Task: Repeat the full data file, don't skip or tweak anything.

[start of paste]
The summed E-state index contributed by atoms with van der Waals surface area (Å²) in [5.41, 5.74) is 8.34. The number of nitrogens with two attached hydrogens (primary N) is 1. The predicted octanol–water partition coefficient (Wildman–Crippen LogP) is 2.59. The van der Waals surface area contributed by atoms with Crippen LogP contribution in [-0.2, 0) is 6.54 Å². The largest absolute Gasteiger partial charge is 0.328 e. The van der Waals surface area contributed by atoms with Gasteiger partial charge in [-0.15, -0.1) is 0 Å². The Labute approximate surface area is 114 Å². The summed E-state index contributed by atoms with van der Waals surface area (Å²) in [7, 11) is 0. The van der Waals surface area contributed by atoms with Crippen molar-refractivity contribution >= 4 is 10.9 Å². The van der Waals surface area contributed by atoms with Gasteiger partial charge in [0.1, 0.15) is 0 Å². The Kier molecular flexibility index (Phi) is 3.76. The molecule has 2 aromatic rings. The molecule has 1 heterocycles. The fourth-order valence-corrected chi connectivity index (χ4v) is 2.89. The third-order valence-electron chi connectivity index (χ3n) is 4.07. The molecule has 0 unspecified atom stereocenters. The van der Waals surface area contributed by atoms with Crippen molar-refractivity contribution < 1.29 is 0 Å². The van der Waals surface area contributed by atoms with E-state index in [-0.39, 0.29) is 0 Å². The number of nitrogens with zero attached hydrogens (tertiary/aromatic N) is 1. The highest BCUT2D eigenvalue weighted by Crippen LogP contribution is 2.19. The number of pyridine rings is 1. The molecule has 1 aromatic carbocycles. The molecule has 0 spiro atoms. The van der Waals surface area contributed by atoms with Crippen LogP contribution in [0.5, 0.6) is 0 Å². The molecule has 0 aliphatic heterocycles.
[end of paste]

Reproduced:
The summed E-state index contributed by atoms with van der Waals surface area (Å²) in [5.41, 5.74) is 8.34. The number of nitrogens with two attached hydrogens (primary N) is 1. The predicted octanol–water partition coefficient (Wildman–Crippen LogP) is 2.59. The van der Waals surface area contributed by atoms with Crippen LogP contribution in [-0.2, 0) is 6.54 Å². The largest absolute Gasteiger partial charge is 0.328 e. The van der Waals surface area contributed by atoms with Gasteiger partial charge in [-0.15, -0.1) is 0 Å². The Labute approximate surface area is 114 Å². The summed E-state index contributed by atoms with van der Waals surface area (Å²) in [7, 11) is 0. The van der Waals surface area contributed by atoms with Crippen molar-refractivity contribution >= 4 is 10.9 Å². The van der Waals surface area contributed by atoms with Gasteiger partial charge in [0.1, 0.15) is 0 Å². The Kier molecular flexibility index (Phi) is 3.76. The molecule has 2 aromatic rings. The molecule has 1 heterocycles. The fourth-order valence-corrected chi connectivity index (χ4v) is 2.89. The third-order valence-electron chi connectivity index (χ3n) is 4.07. The molecule has 0 unspecified atom stereocenters. The van der Waals surface area contributed by atoms with Crippen molar-refractivity contribution < 1.29 is 0 Å². The van der Waals surface area contributed by atoms with E-state index in [-0.39, 0.29) is 0 Å². The number of nitrogens with zero attached hydrogens (tertiary/aromatic N) is 1. The highest BCUT2D eigenvalue weighted by Crippen LogP contribution is 2.19. The number of pyridine rings is 1. The molecule has 1 aromatic carbocycles. The molecule has 0 spiro atoms. The van der Waals surface area contributed by atoms with Crippen LogP contribution in [0.5, 0.6) is 0 Å². The molecule has 0 aliphatic heterocycles.